It’s an old-fashioned thriller: hard, square, solid. Ben Affleck’s second successful film, The Town, is an old-fashioned dark series: men have a code of conduct, women are deadly, the streets are dark and the police are harassed. The story, based on the novel by Chuck Hogan (“The Prince of Robbers”), focuses on a series of rampant scams. In Charleston, a suburb of Boston, the robber’s job was transferred from an Irish family to an Irish family. The father is a gangster and the son is a thief. Three hundred bank robberies a year. Pegriots disguised as nuns, skeletons or security guards enter the banks and show off their hunting rifles, wait until the trunk clicks, pile up the loot and go clean. Except for that crime, of course, no money will be paid. Well done.
Excellent, intelligent and efficient director
Ben Affleck, discovered with “Will Hunting”, is a slightly more handsome actor: he was as restless as a doorknob in “Daredevil” or “Games of Power”. Surprise: As a director he is intelligent, intelligent, simple and efficient. Quite the opposite. His first production, a short film, was “I Killed My Lesbian Wife, Hanging Her From a Butcher’s Hook, and Got a Three-Movie Deal with Disney”. Second, a feature film was notable: “Gone Baby Gone” was specifically about kidnapping children who were complex and moving. With “The Town”, Affleck confirms. No special effects, no display, but an acknowledgment of Kubrick’s “Altime Razia” (1956) and sympathetic humility.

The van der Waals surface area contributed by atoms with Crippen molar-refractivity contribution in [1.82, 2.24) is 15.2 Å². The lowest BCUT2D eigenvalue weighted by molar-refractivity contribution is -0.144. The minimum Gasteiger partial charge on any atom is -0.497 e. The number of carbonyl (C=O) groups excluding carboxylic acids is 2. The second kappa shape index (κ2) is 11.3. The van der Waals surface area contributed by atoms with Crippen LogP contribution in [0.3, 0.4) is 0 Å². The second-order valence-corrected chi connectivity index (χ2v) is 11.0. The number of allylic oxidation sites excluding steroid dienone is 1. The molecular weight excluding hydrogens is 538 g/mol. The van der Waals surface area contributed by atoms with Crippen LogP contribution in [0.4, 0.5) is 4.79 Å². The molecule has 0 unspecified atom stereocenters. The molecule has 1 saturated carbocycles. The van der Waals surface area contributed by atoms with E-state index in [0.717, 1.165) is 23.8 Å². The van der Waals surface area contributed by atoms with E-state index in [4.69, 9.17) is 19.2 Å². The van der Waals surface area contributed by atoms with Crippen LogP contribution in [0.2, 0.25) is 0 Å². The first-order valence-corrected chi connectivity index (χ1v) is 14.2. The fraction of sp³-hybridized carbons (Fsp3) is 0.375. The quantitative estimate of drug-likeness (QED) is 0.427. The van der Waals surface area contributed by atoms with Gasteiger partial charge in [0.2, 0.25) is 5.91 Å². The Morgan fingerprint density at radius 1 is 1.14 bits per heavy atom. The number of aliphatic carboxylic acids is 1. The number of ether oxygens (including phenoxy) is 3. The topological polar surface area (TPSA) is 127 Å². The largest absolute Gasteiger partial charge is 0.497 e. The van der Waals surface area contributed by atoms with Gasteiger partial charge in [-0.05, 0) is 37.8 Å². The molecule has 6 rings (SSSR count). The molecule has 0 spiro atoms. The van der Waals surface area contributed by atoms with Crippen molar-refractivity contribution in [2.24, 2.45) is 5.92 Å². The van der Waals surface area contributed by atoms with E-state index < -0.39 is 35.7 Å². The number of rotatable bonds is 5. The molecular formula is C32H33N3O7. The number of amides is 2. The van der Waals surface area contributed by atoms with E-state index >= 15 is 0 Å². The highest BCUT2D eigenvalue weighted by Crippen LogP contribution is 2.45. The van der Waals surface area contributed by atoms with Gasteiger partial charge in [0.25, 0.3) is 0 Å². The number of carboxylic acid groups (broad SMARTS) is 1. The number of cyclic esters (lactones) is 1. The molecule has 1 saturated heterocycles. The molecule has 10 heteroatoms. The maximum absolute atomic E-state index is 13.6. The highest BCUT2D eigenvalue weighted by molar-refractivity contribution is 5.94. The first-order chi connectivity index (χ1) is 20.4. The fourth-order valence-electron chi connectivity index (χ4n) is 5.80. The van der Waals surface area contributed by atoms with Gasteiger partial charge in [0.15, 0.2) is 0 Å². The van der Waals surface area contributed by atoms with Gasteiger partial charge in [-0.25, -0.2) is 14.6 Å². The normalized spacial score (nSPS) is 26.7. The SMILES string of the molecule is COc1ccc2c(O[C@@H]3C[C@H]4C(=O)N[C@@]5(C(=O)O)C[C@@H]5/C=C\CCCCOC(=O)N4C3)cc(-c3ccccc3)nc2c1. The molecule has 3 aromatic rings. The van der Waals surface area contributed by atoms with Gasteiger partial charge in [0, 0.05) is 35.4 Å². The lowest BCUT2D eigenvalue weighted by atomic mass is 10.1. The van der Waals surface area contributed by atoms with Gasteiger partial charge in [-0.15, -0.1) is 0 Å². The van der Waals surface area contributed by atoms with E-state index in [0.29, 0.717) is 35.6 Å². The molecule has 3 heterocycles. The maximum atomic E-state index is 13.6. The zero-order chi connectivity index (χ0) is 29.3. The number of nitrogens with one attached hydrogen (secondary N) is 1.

In addition, the director gives Ben Affleck one of his most beautiful roles: a man torn between his loyalty and swallowed up by a dark past, a prisoner of sponsors. The city with its networks and friendships holds children in an iron fist. Last break, freedom? The illusion of collapsing under the bullets of the police, the deadly illusion. “The Town”, or the blues of the mocker.
Sunday, June 20 at 10:45 pm in France 2. American thriller Ben Affleck (2010). With Rebecca Hall, Ben Affleck. 2:03.
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